Oil Refinery workers protest

Defending the rate for the job: Protest at Fawley Oil Refinery

Staff going to work this morning (27 June 2012) at the Fawley Oil
Refinery in Hampshire were delayed by a dozen members of Unite the
Union supported by members of the National Shop Stewards Network and
Southampton Socialist Party protesting outside gate No.2.

The protest was to highlight what Unite feel is the start of an attack on the terms and conditions of workers at the plant.

Workers were stuck in a two-mile traffic jam while union members
handed out leaflets and talked to people about why they were protesting.

Malcolm Bonnett, Unite’s regional officer explained that in the third
quarter of 2012, starting in the beginning of July, Esso, whose US
parent company is Exxon/Mobil, is going to start a major
shutdown/turnaround on the Cat Cracker plant, which will involve
hundreds of workers working shifts around the clock seven days a week.

Negations for the terms of this special job would normally have taken
place by now between the unions and the employers under the guidance of
the National Agreement for the Engineering Construction Industry
(Naeci) but this has not happened despite Unite asking for talks.
Esso are now engaging a German contractor, Voight Ermo, who are not
signed up members of the Naeci to carry out some of the work.

A spokesperson for the staff at the plant said: “We haven’t got a
problem with workers from wherever being employed under the Naeci – its
when the management and the contractors trawl this country and abroad
looking for downtrodden workers that they can exploit even more, it
needs to stop and it needs to stop now before we are all affected.” He went on to say: “Other major contractors are watching Esso to see what they can get away with at Fawley.

They will be thinking why are we paying Naeci terms and conditions
for our workers? That is how the make their profits – by extracting
surplus value over and above the hourly rate. The less you pay the more
profit you make. It’s that simple” A contractor at Fawley (Redhalls) is already offering non Naeci work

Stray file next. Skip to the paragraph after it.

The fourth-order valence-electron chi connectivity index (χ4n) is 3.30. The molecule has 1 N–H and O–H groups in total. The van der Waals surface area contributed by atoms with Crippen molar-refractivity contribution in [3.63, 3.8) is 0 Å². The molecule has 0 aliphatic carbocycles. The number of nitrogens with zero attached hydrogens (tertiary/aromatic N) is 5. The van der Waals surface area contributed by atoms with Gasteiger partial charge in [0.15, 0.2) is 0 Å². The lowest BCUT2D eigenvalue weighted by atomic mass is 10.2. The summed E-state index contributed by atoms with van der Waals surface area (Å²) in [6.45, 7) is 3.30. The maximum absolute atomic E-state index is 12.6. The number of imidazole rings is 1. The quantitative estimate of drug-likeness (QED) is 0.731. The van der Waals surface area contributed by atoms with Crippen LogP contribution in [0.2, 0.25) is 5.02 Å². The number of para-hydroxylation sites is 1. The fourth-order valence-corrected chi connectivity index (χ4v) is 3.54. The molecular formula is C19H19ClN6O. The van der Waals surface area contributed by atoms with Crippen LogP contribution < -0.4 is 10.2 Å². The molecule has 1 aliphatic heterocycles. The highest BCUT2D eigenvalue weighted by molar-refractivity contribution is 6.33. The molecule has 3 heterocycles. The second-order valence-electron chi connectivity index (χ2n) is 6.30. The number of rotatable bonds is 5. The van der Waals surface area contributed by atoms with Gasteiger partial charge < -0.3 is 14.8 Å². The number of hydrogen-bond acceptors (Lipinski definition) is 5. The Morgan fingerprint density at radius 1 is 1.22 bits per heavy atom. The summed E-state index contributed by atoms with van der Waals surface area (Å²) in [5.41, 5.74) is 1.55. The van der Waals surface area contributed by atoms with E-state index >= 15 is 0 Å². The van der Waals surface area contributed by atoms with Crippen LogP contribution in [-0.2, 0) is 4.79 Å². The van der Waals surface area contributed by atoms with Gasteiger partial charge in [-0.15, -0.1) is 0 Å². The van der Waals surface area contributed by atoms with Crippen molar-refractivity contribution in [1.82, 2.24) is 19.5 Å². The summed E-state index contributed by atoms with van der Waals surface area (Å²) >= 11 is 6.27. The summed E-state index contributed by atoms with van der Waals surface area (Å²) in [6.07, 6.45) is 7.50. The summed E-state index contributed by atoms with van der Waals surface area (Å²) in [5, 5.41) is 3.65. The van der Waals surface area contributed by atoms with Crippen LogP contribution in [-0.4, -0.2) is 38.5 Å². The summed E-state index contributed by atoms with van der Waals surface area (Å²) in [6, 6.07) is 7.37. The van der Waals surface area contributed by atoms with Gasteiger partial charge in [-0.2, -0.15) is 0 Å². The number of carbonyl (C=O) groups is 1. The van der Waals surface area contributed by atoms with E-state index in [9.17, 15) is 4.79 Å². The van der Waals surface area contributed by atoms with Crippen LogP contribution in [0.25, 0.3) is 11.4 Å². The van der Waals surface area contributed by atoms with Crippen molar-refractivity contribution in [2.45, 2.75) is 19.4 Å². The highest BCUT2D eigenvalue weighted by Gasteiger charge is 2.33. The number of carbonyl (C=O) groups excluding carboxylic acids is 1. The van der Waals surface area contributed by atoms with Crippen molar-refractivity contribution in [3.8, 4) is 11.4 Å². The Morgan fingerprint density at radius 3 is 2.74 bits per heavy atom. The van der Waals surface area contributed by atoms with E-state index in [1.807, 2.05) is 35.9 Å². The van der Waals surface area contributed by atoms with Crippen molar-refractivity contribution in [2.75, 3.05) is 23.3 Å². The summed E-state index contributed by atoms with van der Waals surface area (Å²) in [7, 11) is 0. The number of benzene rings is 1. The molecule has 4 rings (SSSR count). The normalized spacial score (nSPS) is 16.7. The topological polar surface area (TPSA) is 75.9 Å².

for pipefitters, welders, platers and riggers at a one-off hourly rate
below the Naeci for local workers with an extra £2 an hour extra for
those lodging in the area.

At best that would give you an extra £84 a week to cover your food,
lodgings and travel. In the Fawley area that would be a hard to achieve.

There was a huge tail back of traffic outside the Esso Oil Refinery
at Fawley in Hampshire this morning (27 June 2012) where Unite staged a
protest in defence of the NAECI/Blue Book agreement on wages and

NSSN reporters

Esso’s parent company Exxon Mobil is starting a shutdown on the Cat
Cracker plant but, along with the main contractor, is refusing to
confirm if the work will be done under the NAECI agreement.
This will mean that workers in the contractors who get the work could
be paid less than the national agreement with all the other negotiated
terms and conditions.

National Shop Stewards Network (NSSN) and Socialist Party members,
including national NSSN chair Rob Williams, joined with Unite officers
and activists who gave out hundreds of leaflets, all determined that
this won’t be another case of greedy bosses looking to threaten
hard-won, longstanding agreements and slash wages, not just in Fawley
but nationwide.
There is the danger, as in the Lindsey Oil Refinery dispute in 2009, that the employers will try and exploit workers from abroad to break the NAECI.

The workers in the Lindsey Oil Refinery dispute, led by rank and file
activists like NSSN supporter and Socialist Party member Keith Gibson,
were able to cut across these divide and rule tactics.
The victory of the Sparks in defeating the bosses’ BESNA contract shows that it is possible for workers to win.

This new confidence was shown with the successful reinstatement of
suspended health and safety Ratcliffe steward Jason Poulter, as a result
of over a thousand workers walking out at the power station in May. These activists are prepared to continue the campaign to force Esso and their contractor to adhere to NAECI.

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